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Indexing on MongoDB Using Rockset - How It Works

MongoDB is the most popular NoSQL database today, by some measures, even taking on traditional SQL databases like MySQL, which have been the de facto standard for many years. MongoDB’s document model and flexible schemas allow for rapid iteration in applications. MongoDB is designed to scale out to massive datasets and workloads, so developers know they will not be limited by their database. MongoDB supports a variety of indexes, which accelerate selective queries in much the same way as a SQL database.

However, there comes a point in the lifetime of an application when a secondary index or replica of the production database is needed. As a NoSQL database, MongoDB is not built to perform for JOINs, and cannot run SQL queries. If you want to run analytical queries that aggregate a large amount of data, running them on the primary production database risks interrupting the performance of that database for application serving queries. A secondary database, designed for serving large analytic queries, can obviate that risk.

External Indexing Using Rockset

Rockset recently partnered with MongoDB to build an integration that allows Rockset to be used as an external indexing layer. Rockset uses Converged Indexing to accelerate queries with minimal configuration. Every document is indexed on every field, even nested fields inside arrays or objects. Rockset indexes every field automatically so users don’t need to build indexes to make queries fast - queries are indexed by default. There is no limit to the number of fields which can be ingested and indexed. Rockset is designed to scale well for documents with thousands of fields or more.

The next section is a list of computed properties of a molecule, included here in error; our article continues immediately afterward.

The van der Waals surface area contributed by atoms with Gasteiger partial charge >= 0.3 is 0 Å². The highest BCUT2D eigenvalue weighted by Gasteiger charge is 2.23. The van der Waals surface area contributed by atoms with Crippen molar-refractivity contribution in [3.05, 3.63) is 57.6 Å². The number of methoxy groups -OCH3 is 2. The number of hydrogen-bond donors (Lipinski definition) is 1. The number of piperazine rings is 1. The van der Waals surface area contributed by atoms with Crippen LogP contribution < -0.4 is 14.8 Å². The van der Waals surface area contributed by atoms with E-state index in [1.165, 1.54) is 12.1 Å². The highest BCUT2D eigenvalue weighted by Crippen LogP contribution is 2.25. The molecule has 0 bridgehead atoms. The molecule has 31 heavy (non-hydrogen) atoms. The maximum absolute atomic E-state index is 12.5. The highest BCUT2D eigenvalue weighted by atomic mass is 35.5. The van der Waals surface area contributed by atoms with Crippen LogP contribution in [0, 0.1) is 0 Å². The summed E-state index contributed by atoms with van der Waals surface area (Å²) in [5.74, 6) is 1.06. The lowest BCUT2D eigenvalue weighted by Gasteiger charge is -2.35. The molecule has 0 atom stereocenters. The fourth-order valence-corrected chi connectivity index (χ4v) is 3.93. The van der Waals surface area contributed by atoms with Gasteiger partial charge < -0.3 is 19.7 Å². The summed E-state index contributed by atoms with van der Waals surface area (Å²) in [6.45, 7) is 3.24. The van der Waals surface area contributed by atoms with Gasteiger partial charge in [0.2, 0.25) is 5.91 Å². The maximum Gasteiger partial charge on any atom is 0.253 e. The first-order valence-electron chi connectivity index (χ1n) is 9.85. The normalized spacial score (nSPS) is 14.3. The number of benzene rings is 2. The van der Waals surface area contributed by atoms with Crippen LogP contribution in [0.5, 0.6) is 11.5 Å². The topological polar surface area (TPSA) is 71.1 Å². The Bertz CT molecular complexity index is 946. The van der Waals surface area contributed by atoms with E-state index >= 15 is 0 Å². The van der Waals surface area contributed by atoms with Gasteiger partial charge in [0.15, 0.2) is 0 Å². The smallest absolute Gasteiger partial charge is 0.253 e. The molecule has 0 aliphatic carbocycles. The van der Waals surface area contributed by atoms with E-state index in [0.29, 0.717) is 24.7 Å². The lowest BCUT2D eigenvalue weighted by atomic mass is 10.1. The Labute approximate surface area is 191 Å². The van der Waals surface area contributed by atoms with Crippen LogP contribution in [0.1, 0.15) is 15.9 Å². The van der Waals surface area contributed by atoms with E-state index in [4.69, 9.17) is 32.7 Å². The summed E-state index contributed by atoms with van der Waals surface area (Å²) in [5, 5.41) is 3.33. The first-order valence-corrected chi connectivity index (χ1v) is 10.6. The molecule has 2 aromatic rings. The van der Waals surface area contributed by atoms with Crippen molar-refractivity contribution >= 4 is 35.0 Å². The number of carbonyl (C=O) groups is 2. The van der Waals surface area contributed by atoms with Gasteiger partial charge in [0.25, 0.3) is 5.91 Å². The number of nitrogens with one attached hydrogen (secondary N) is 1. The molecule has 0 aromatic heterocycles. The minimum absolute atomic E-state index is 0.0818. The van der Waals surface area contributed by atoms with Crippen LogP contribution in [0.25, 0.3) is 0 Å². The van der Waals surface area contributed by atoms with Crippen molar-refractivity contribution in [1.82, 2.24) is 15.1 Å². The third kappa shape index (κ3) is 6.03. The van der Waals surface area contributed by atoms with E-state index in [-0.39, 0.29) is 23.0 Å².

converged-indexing

Our unique approach to indexing often leaves people with questions. How do we maintain indexes on every field when documents can maintain thousands or even millions of fields? What sort of queries can take advantage of these indexes? By design, it isn’t necessary to understand Rockset’s indexing engine in order to use Rockset. However, it can be helpful to understand how Rockset indexes data, and how Rockset indexes compare to other systems, specifically indexing in MongoDB, when transitioning to Rockset.

Single Field Indexes

In MongoDB, you can create a single field index on a field to quickly select all documents with a particular value of a field, or a contiguous range of values.

Rockset indexes are very similar, but they are created automatically for every field, and there is no limit to the number of indexes you can have. When Rockset ingests a document, every scalar field is automatically added to an inverted index. This includes fields inside arrays or objects. For each field, we store a map from each value to the set of documents which contain that value. To evaluate a query with an equality predicate (say SELECT * FROM people WHERE name = 'Ben'), Rockset finds the inverted index entry for desired value (Ben), finds the documents which match and looks up all of the other fields for that document.

Compound Indexes

You can use compound indexes in MongoDB if you want to search a collection with constraints on two field simultaneously. Compound indexes are great for equality predicates and certain range predicates, but don’t support all combinations of predicates and sort orders.

Rockset uses a more flexible approach similar to MongoDB’s index intersection. For every field, we store the list of documents which contain each distinct value. If you have predicates on multiple fields, we retrieve the set of documents which match each predicate from the index, and take the intersection (AND) or the union (OR). While this approach requires minimal configuration and is fast for most queries, in some cases a true compound index can outperform index intersection. If Rockset users want the functionality of a compound index, they can specify a field mapping to combine the fields they want to index on to create a new field, and use an index on that combined field.